I looked down at my hands today and in them I saw a tattered surface that is now cut, bruised, rope burned and covered in calluses. I can't help but to feel like we have truly earned every inch of these past 5,000 nautical miles. As we all say good bye to the Caribbean in our own quiet way it becomes clear to me that the sea is much more than my mistress but my reason for being and my life force that ignites my spirt everyday I am near her. This once unfamiliar element is now something I yearn for when we are tied safely in a harbors refuge. It's out here on this endless rolling horizon that I feel rooted to the most natural form of my being. On every journey there are infinite possibilities and paths that beckon you. We have been drawn into the hunt for mystic places like the Amazon, Patagonia, Cape horn, Antarctica etc. We look for those extraordinary places on this planet to stand in and to connect with. The time is now and we must go see for ourselves in hopes of coming back with a few tales for the nephews…So our bow points down a path that holds an unwilling future full of many obstacles but a chance to be apart of the lifestyles and landscapes of South America. Let’s tango.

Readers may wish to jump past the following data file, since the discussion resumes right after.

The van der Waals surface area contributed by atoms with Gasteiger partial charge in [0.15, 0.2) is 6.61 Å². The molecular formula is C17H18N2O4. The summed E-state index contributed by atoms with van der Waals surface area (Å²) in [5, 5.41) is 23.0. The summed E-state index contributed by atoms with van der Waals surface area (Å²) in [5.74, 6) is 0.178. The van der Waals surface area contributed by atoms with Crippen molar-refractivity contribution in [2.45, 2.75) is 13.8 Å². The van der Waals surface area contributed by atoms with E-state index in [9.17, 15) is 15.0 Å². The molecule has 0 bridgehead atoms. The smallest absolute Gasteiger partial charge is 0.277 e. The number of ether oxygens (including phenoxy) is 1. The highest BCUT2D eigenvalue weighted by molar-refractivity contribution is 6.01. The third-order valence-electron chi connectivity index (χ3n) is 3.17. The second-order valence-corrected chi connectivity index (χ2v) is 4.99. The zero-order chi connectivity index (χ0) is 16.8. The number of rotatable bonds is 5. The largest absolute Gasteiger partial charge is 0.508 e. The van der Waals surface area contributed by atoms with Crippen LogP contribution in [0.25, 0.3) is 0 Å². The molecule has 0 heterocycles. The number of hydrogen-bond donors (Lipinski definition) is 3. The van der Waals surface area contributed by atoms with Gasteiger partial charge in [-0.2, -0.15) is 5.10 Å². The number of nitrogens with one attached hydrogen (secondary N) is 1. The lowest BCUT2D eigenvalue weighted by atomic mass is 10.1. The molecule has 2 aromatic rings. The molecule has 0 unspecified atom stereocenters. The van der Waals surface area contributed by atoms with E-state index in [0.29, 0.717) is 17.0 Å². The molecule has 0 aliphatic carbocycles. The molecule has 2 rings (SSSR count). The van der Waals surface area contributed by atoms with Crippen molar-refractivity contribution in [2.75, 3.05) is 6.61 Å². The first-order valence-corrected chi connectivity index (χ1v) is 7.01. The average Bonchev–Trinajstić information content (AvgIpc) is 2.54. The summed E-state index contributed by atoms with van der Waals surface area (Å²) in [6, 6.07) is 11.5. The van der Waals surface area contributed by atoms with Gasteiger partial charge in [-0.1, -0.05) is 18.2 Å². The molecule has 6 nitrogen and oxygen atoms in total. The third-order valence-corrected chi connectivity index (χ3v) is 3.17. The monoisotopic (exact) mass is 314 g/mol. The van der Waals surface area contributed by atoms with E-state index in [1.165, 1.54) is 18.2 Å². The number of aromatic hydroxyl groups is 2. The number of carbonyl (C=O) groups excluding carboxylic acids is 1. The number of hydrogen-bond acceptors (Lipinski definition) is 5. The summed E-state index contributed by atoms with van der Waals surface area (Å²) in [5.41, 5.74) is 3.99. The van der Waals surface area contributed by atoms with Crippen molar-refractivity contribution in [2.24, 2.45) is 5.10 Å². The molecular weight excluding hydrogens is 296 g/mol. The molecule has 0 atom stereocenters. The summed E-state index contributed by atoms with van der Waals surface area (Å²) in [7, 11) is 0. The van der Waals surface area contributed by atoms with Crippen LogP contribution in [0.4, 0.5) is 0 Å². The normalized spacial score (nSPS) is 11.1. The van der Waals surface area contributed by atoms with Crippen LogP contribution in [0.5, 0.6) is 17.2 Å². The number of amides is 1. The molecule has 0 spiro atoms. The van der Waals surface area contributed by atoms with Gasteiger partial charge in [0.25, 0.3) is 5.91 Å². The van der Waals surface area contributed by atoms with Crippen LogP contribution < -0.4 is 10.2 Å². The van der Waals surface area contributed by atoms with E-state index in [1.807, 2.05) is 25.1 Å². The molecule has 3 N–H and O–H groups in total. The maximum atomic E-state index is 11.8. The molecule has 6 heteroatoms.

We push onward towards the Amazon and the warm waters of the Caribe loosen their grip from our vessel, making way to the arms of the Atlantic that welcome us to South America. But first we have one last Caribbean duel to be challenged. The running of the gauntlet between Trinidad and Tobago. These waters are known for their pirate vessels patrolling and preying on the slow, vulnerable sailors. In the past years there have been boardings, and robberies of sailors making this passage an uneasy one. CC’s anchor came up and we left St. George's harbor the night of July 26th in hopes of making our way through the worst of the passage under the cover of darkness and sail 7 days south to the muddy waters of the Suriname River (a country and place that remains a mystery to all of us onboard). We were warned by a few old salts to keep a keen eye out for supposed fishing vessels approaching and the small skiffs toting 6 or so armed men around the oil platforms that lie right in our path some 60 miles offshore Trinidad. The waters went from that azure clear Caribbean blue to a dark brown and green. We all knew that this was a place that had a dirty agenda. The strong currents and easterly winds blew us straight into their path looming with oil rigs dotted every few miles. At one point Scottsman looked out into the murky waters and saw a big oil slick passing just meters from the boat. This stretch of ocean has been ravished by these oil rigs and their ways. It hurts seeing all of this in the waters that support so much human and marine life. All in the name of progression. It looked like a post apocalyptic setting where the Smokers headquarters reside. The platforms had an eerie essence to them with their giant steel pilons reaching down to the sea bed. The rusty cranes hanging over the edge to bring supplies onto their greasy steel cities. Small vessels went back and forth between all the rigs and as we got closer to the oilers' community, the radio erupted with it's citizens chatter. Ordering food, parts and discussing the days affairs. We were passing through the living water world.